Therefore, an OEM manufacturer can be a competitor to an OBL manufacturer. At the same time, they can achieve mutually beneficial results, as the OBL manufacturer, as a market competitor, provides additional incentives for the OEM manufacturer to improve the quality of the products, thus maintaining market share and competitiveness.

Also, an OEM manufacturer may strategically decide not to distribute its medical products independently, but only offer its products to OBL manufacturers. Moreover, an OEM manufacturer can collaborate with multiple OBL manufacturers as well as with one exclusive one.

Building partnership relations depends on the business decisions made, and the agreements reached between the parties.

Implementation of the OBL-OEM Scheme

When introducing medical devices into circulation, the manufacturer must take all necessary measures to ensure that the medical products meet the established requirements, including:

  1. Implement a Quality Management System (QMS)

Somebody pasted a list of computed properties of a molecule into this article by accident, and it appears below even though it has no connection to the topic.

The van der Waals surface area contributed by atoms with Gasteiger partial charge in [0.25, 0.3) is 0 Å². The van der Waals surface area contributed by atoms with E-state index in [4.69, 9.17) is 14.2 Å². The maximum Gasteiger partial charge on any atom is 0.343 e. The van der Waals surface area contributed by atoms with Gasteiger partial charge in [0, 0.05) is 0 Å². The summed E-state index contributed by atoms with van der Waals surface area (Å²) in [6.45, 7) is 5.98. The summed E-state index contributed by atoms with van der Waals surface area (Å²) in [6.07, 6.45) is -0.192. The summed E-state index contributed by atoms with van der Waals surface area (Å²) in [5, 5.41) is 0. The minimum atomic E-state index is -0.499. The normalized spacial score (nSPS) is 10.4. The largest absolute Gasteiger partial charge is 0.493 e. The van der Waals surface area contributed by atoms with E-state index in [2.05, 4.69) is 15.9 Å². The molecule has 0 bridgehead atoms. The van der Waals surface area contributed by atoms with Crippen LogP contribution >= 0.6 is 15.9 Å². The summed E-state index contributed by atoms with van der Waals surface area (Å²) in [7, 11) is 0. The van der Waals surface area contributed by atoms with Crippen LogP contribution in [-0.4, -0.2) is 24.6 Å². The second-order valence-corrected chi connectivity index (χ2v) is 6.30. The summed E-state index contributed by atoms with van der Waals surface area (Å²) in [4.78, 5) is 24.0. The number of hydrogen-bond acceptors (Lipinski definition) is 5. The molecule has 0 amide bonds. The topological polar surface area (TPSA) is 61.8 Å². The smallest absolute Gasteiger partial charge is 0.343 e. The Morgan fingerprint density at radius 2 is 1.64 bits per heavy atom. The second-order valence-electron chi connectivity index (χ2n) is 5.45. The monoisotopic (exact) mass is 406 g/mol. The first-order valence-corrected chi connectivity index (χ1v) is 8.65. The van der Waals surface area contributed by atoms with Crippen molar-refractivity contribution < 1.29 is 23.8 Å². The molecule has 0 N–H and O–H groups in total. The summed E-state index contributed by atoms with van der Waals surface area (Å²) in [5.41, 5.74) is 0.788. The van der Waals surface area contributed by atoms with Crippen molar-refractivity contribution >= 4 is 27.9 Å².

The creation of a virtual manufacturer begins with the development of a quality system, according to which all processes take place, including supplier evaluation, which includes the OEM manufacturer, development of quality documentation and technical documentation, etc.

A Quality Management System (QMS) is a set of prescribed and approved requirements and rules governing production processes. The virtual manufacturer transfers the process of developing, manufacturing, packaging, and labeling the medical product to the OEM manufacturer, but all other processes remain with the virtual manufacturer – supplier assessment and selection, documentation development and support, quality control, handling complaints, etc.

The quality system of the OBL manufacturer must comply with the requirements of ISO 13485 standard, the requirements of the Technical Regulation on medical devices, as well as other regulatory acts applicable to medical devices.

All manufacturers of medical devices must have a QMS implemented, but its certification is only necessary for higher risk classes of medical devices, including: Is, Im, IIa, IIb, III, in vitro diagnostic medical devices from Lists A, B, self-testing devices, and active implantable medical devices.

The OBL manufacturer must select the OEM manufacturer in such a way that the latter has an implemented and effective quality management system and its certification (if necessary) to confirm compliance with regulatory requirements.

Thus, the OEM manufacturer, while ensuring the production of medical devices, must also control the quality and compliance of the production processes with the ISO 13485 standard.